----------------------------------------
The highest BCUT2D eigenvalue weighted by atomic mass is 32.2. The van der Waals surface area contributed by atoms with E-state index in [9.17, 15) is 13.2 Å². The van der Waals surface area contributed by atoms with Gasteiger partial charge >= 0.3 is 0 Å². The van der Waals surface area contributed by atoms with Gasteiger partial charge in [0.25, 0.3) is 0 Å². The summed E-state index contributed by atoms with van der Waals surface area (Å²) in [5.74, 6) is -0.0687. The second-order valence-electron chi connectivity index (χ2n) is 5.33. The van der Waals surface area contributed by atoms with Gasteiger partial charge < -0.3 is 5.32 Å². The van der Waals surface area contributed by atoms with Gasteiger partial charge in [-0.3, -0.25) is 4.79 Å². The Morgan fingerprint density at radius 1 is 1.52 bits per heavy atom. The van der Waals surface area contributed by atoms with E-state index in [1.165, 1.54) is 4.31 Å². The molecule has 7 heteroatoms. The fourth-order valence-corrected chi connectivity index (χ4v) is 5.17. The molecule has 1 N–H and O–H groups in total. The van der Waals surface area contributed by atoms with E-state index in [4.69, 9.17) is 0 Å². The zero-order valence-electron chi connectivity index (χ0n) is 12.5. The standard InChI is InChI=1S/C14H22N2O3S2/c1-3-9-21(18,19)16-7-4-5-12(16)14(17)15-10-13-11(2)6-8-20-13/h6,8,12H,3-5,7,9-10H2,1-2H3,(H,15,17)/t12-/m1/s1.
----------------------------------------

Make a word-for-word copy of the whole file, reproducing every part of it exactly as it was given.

The highest BCUT2D eigenvalue weighted by atomic mass is 32.2. The van der Waals surface area contributed by atoms with E-state index in [9.17, 15) is 13.2 Å². The van der Waals surface area contributed by atoms with Gasteiger partial charge >= 0.3 is 0 Å². The van der Waals surface area contributed by atoms with Gasteiger partial charge in [0.25, 0.3) is 0 Å². The summed E-state index contributed by atoms with van der Waals surface area (Å²) in [5.74, 6) is -0.0687. The second-order valence-electron chi connectivity index (χ2n) is 5.33. The van der Waals surface area contributed by atoms with Gasteiger partial charge < -0.3 is 5.32 Å². The van der Waals surface area contributed by atoms with Gasteiger partial charge in [-0.3, -0.25) is 4.79 Å². The Morgan fingerprint density at radius 1 is 1.52 bits per heavy atom. The van der Waals surface area contributed by atoms with E-state index in [1.165, 1.54) is 4.31 Å². The molecule has 7 heteroatoms. The fourth-order valence-corrected chi connectivity index (χ4v) is 5.17. The molecule has 1 N–H and O–H groups in total. The van der Waals surface area contributed by atoms with E-state index in [4.69, 9.17) is 0 Å². The zero-order valence-electron chi connectivity index (χ0n) is 12.5. The standard InChI is InChI=1S/C14H22N2O3S2/c1-3-9-21(18,19)16-7-4-5-12(16)14(17)15-10-13-11(2)6-8-20-13/h6,8,12H,3-5,7,9-10H2,1-2H3,(H,15,17)/t12-/m1/s1.